It's a quintessentially Italian, red-blooded tale of wine, passion, jealousy and violence. So how did our new production of Cavalleria rusticana find itself in late-1970s Poland? We caught up with director Karolina Sofulak to find out.
Pietro Mascagni’s 1890 opera is a classic of the nineteenth century verismo (realist) genre. In more recent times its beautiful intermezzo has cropped up over the hypnotic opening sequence of Martin Scorsese’s Raging Bull, and the iconic closing montage of The Godfather Part III.
Director Francis Ford Coppola had known the opera since childhood, and felt that his Mafia trilogy shared the opera's "particular vision of violence associated with the deeply ceremonial, death-haunted, and religious culture of Sicily", which is expressed in both works with a strong sense of ritual (the climax of Cavalleria occurs on Easter Sunday).
“Poland is a deeply religious country which was occupied for centuries by various foreign powers" says Karolina, "and in this respect it's very similar to post-Risorgimento Sicily, the original setting of Cavalleria rusticana. I've been drawing on my own experiences and my family's experiences of growing up in an intensely Catholic and economically deprived country – where everyday hardships make people turn towards the dreaminess of religion, make them filter and channel their desires and frustrations through obsessive faith.
“I chose the late-1970s as my setting, because I felt that the Communist reality of that time shared the lack of perspectives and general sense of desperation felt in Cavalleria. People were particularly mistrustful of the state then, and they tended to try and solve their differences without recourse to the police, especially in rural areas. Catholicism was of utmost importance, as it was considered dissident by the regime”.
“Preparing Cavalleria involved a lot of research – I ended up with a huge folder of archival photos from the Communist times of the People’s Republic of Poland. Every time I would show them to someone and explain the things they contained, it struck me how huge the cultural gap is between the West and the countries which have experienced communism first hand.
"Some of the stories I told about everyday hardships under the regime, about propaganda and provocations, about the empty shop shelves, about the total and utter surrealism of some situations, were really hard to believe for my colleagues.
“Slowly but surely, the characters started merging with my own family members – Mamma Lucia is inspired by my grandmother Lucyna, who ran a shop all her life and who was a very powerful and formidable force in my father’s life, the way Mamma Lucia is in Turiddù’s.”
Karolina's setting is also partly inspired by classic Polish cinema. The cult comedies of Stanisław Bareja are an unexpected touchstone: “The dry, deadpan humour and the brilliant way he captured the society of the time has stayed with me ever since I watched his films in my early childhood”, she says.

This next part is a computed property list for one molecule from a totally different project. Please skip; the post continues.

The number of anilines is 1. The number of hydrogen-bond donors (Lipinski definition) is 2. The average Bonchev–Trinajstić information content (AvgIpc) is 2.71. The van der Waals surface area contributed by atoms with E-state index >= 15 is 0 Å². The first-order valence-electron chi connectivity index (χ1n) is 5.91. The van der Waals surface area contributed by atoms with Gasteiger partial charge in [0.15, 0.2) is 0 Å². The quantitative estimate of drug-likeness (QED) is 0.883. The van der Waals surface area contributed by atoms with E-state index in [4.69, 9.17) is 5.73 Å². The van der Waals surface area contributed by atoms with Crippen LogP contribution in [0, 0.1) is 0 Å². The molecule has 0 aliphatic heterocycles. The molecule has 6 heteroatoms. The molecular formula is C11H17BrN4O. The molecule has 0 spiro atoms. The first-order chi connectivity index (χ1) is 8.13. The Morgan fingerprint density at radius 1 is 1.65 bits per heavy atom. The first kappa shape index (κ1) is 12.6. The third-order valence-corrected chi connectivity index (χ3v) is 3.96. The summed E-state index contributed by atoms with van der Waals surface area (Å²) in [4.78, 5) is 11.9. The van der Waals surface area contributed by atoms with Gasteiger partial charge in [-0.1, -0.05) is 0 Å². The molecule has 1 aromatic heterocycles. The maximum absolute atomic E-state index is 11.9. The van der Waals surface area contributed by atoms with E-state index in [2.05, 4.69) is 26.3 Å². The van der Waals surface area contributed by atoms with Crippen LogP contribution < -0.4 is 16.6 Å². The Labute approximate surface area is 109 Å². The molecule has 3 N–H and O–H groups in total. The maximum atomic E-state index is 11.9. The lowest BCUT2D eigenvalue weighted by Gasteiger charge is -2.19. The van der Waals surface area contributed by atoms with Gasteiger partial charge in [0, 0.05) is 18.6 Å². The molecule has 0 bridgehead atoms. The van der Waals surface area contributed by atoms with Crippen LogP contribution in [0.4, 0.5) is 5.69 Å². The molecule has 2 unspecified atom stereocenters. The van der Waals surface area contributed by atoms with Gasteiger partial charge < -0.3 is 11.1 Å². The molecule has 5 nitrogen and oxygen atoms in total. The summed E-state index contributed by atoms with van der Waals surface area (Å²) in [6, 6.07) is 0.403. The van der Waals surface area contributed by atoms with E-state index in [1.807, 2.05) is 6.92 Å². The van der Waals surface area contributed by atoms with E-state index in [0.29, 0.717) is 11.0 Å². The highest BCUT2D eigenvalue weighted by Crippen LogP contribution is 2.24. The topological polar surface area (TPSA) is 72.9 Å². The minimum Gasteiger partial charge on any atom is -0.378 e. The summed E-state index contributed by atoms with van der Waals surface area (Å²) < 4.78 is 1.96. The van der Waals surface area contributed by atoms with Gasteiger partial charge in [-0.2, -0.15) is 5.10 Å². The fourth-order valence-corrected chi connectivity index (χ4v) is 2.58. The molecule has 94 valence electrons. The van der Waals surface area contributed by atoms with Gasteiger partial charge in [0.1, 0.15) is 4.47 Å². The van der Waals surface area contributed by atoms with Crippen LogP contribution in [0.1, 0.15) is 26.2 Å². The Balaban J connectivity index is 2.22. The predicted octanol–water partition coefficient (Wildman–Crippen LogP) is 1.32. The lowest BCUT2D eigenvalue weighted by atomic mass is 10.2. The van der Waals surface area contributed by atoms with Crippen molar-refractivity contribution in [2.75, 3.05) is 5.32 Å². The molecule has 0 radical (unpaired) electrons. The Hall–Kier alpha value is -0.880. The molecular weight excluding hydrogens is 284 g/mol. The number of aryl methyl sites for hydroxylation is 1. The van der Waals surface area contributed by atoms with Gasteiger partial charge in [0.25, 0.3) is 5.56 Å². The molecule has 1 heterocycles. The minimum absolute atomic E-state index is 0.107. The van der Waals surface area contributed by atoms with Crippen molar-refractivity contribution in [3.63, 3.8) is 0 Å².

A bit more in keeping with the tone and religious symbolism of Cavalleria, Karolina also cites the films of the great Krzysztof Kieślowski as an influence, "especially the Dekalog". Featuring a haunting original soundtrack by Zbigniew Preisner, this series of ten one-hour films inspired by the Ten Commandments was shown on Polish television in 1989. The cycle also shares some intriguing similarities with our Little Greats season as a whole...
Cavalleria rusticana opens at Leeds Grand Theatre on Wednesday 27 September, before touring to Hull New Theatre, Theatre Royal Nottingham, Theatre Royal Newcastle and The Lowry, Salford Quays. During the opening run of our Little Greats season in Leeds, there will be a chance to see the opera in some unusual and inspired pairings: with Gilbert & Sullivan’s witty farce Trial by Jury, Janáček’s incandescent rarity Osud, and Bernstein’s jazzy 1950s satire on the American Dream, Trouble in Tahiti. On tour, Cavalleria rusticana will be performed with its more customary partner in a double bill, Leoncavallo’s Pagliacci – another short, brutal verismo classic.
Cavalleria rusticana: Phillip Rhodes as Alfio and Katie Bray as Lola with the Chorus of Opera North. Credit: Robert Workman.
Cavalleria rusticana: Giselle Allen as Santuzza
Cavalleria rusticana: Rosalind Plowright as Lucia with the Chorus of Opera North
Marian Schmidt, Poland, 1970s. Detail of photograph featured in the Cavalleria rusticana programme
Stanisław Bareja (right) on the set of his 1980 film Miś, with actor Stanisław Tym
Cavalleria rusticana: Rosalind Plowright as Lucia
Cavalleria rusticana: Giselle Allen as Santuzza with members of the Chorus of Opera North
Having studied Opera and Musical Theatre Direction in Kraków and Comparative Literature at the University of Warsaw, Karolina Sofulak began her career as an assistant director at the Polish National Opera in Warsaw. She has since worked with major opera companies throughout mainland Europe and the UK, and as assistant director on Opera North productions including Britten’s Peter Grimes and Bellini’s Norma. In the UK she has directed Monteverdi’s Combattimento di Tancredi e Clorinda for the London Festival of Baroque Music and Rameau’s Pigmalion for the Stroud Green Festival in London, soon to appear at the Brighton Early Music Festival.